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Accountant accused in N$103 million fraud also faces service station default

Accountant accused in N$103 million fraud also faces service station default

Staff Reporter

MICHAEL Hough Bronkhorst, an accountant and insurance consultant accused of fraud involving some N$103 million, has another pending case in court. He and his co-accused partner, Janine Bronkhorst, defaulted on payment after purchasing the Tal Valley Shell Service station on Sam Nujoma Drive.

The Bronkhorsts were taken to court by Stepher Investment Close Corporation and are liable to the plaintiff for N$702,015.20, including interest. This is after the couple allegedly paid only N$2,975,00.00 for the purchase of the service station.

In the insurance matter, Bronkhorst is due to appear in court again on April 15, 2025. He and other interested parties should motivate why Bronkhorst should not be placed under a final sequestration order, which will result in his net assets worth N$38 million being placed in the hands of a court-appointed trustee to collect funds to repay the fraudulent loans he took out on behalf of unwitting insurance clients.

Lawyer Heinrich Jansen van Vuuren, in an affidavit made on behalf of Petrichor Capital where defendant Bronkhorst had been employed, explained how the company uncovered his fraudulent activities. Van Vuuren, also acting as a director of Petrichor, is the lawyer in the matter.

He added that during January and February 2018, Petrichor presented a business proposal to a duly registered insurance company, whereby its policyholders could offer their alternative risk transfer short-term insurance policies (ART policies), also known as self-insurance policies, as collateral for secured commercial loans. Van Vuuren explained that the ART policies of the relevant policyholders would serve as security for the loans advanced by Petrichor, and that client X would cede the proceeds of his ART policy with the insurance company to Petrichor. The lawyer added that Bronkhorst was instrumental in sourcing business for Petrichor as he was the main point of contact for a number of ART policyholders.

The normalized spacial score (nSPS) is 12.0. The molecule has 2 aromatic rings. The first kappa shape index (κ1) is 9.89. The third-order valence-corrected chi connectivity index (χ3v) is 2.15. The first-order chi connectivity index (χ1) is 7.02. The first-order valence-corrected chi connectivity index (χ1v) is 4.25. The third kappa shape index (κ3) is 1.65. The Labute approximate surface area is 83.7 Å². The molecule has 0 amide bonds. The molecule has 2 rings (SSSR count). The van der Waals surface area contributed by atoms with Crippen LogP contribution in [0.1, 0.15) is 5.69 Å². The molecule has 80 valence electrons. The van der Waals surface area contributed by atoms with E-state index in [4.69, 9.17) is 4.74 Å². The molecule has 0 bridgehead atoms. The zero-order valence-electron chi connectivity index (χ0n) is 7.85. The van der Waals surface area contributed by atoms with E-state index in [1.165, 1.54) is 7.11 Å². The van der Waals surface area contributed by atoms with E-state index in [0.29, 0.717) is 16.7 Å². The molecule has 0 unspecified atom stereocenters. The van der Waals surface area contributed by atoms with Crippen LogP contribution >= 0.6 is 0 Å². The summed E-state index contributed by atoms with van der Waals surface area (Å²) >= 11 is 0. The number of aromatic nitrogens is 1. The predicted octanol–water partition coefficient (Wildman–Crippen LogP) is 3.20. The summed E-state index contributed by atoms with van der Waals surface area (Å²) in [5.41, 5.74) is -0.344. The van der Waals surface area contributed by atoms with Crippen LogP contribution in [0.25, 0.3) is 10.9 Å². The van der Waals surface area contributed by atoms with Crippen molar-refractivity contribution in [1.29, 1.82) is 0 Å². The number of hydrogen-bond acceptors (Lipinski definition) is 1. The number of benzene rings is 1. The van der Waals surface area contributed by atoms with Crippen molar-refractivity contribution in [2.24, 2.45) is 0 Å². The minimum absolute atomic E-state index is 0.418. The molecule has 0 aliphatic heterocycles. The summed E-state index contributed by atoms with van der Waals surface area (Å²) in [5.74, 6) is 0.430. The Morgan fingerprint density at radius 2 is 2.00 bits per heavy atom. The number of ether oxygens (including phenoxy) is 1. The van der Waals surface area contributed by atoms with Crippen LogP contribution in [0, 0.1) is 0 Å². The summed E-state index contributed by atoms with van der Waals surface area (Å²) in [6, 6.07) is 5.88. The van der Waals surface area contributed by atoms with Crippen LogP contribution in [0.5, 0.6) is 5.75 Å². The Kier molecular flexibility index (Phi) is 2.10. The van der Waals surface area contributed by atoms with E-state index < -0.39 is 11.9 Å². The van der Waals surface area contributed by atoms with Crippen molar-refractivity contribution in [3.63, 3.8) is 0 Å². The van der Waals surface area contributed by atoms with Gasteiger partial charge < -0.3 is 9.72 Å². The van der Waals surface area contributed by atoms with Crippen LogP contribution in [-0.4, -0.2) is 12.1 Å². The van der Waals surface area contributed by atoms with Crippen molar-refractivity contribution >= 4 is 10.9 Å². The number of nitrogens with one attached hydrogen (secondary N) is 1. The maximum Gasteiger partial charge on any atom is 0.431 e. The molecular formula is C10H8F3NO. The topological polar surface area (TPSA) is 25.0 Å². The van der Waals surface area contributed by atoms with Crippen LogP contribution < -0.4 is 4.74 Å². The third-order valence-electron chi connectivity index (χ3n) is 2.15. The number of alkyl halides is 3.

“Since the respondent’s illegal scheme was starting to unravel during the weekend of March 3-4, 2024, I made very detailed investigations trying to figure out exactly how the respondent’s scheme operated. On Sunday, March 3, 2023, upon checking emails, I received various emails from the underwriter sent to me. In her emails, the underwriter informed me that she received a request from a client of the insurance company who wanted to make a withdrawal from his policy, as he was entitled. Importantly, this policyholder knew that he had taken out and paid up on an ART policy with the insurance company but not ceded his policy to Petrichor. The underwriter, however, advised the client that he is not allowed to withdraw from his policy because the policy had been ceded to Petrichor as security for the loan extended to BV Investments Eight Hundred and Eighty-Six CC. The client, however, immediately denied that he never took out a loan with Petrichor or signed any cession in favour of Petrichor,” Van Vuuren said.

He added that the policyholder advised that his signatures on the agreement were forged and that he never took out a loan against his policy or signed any cession.

The lawyer added that on March 4, 2024, Bronkhorst and his lawyer, Hennie Kruger, approached him and two other colleagues. He added that the lawyer confirmed that the accused Bronkhorst, using fake loan accounts diverted by the respondent’s scheme for his own use, amounted to approximately N$103.6 million. He added that the lawyer informed them that the defendant had a net asset value of N$38 million and that these assets include a feedlot, cattle estimated to be worth N$10 to N$12 million, a farm valued at about N$27 million, and a house in Klein Windhoek valued at N$5.3 million, amongst other things.

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